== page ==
COLUMBUS, Ohio – Governor Mike DeWine has just signed a bill to legalize hemp and CBD products in Ohio.
Senate Bill 57 was passed by state lawmakers two weeks ago and allows farmers and to grow hemp and sell CBD products derived from hemp. University researchers will now be legally permitted to study hemp.
The Ohio Department of Agriculture will oversee the new hemp industry. All products must contain less than 0.3 percent THC, keeping Ohio regulations in line with federal guidelines. In December of 2018, Congress approved the Agricultural Improvement Act (farm bill) which legalized industrial hemp.
“We believe the safeguards are in place,” DeWine said at the bill signing, according to Cleveland.com. “We believe it will provide more opportunity for Ohio consumers, more opportunities for Ohio farmers.”
The Ohio Farm Bureau predicts hemp will become the third largest crop in the state behind soybeans and corn. However, the profit margins on hemp are predicted to be much higher for hemp than traditional crops. It is unclear just how many farmers will consider growing industrial hemp.
“Nobody knows if the market will be oversaturated, or if there are market forces in place that we don’t know about yet,” Ty Higgins, a spokesman for the Ohio Farm Bureau, told The Columbus Dispatch.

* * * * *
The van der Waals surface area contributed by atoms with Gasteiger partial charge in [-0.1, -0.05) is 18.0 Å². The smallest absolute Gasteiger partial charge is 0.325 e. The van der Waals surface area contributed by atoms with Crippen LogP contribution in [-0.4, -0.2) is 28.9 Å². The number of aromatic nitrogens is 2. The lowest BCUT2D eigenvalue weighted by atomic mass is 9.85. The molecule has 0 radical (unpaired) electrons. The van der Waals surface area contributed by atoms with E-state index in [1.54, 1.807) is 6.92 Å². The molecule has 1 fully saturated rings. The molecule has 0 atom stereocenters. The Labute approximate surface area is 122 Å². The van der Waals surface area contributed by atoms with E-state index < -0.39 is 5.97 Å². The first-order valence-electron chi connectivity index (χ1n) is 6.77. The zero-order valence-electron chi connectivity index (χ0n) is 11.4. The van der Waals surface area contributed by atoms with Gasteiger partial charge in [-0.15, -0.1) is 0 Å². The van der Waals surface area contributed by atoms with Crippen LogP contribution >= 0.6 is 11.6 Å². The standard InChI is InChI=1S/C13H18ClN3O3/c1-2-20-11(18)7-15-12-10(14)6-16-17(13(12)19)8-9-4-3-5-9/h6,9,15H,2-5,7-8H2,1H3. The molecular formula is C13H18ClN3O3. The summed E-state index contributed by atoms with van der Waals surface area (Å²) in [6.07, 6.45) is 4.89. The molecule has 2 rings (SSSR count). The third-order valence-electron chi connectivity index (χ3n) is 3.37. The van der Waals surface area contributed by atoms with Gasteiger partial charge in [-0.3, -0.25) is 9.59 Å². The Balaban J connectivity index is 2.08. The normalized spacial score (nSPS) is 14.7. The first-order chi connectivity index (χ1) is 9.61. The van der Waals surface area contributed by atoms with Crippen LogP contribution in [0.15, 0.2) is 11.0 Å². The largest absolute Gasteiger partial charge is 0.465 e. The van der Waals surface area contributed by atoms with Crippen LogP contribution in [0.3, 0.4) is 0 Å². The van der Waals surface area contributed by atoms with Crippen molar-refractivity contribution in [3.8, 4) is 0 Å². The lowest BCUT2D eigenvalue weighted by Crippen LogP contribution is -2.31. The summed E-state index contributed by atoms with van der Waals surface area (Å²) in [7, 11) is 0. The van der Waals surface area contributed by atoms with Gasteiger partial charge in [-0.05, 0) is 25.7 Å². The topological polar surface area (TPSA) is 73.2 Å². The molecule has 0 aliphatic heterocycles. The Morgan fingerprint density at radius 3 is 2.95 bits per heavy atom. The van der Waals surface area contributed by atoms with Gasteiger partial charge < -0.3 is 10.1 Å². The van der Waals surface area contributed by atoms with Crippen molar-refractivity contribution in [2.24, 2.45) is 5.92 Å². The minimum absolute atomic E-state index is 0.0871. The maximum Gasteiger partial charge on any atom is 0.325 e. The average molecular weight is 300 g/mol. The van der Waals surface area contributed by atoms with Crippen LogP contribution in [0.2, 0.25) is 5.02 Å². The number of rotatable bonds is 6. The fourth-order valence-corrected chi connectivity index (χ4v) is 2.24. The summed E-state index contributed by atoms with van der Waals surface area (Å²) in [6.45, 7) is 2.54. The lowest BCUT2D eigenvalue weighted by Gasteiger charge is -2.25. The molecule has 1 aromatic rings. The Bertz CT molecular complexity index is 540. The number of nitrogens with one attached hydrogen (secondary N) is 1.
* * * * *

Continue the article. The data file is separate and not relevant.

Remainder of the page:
Jen Lynch, executive director of the Ohio Hemp Association, a group instrumental in advocating for Senate Bill 57, feels that many traditional farmers will want to grow industrial hemp.
“I can tell you a lot of the folks in traditional agriculture—soybean and corn—as well as those who have access to land are interested in the hemp space for various reasons,” Lynch told Cleveland.com.
Under the new regulations, farmers will have to apply for a permit to cultivate hemp. The Ohio Department of Agriculture is hoping to issue the permits by Spring 2020.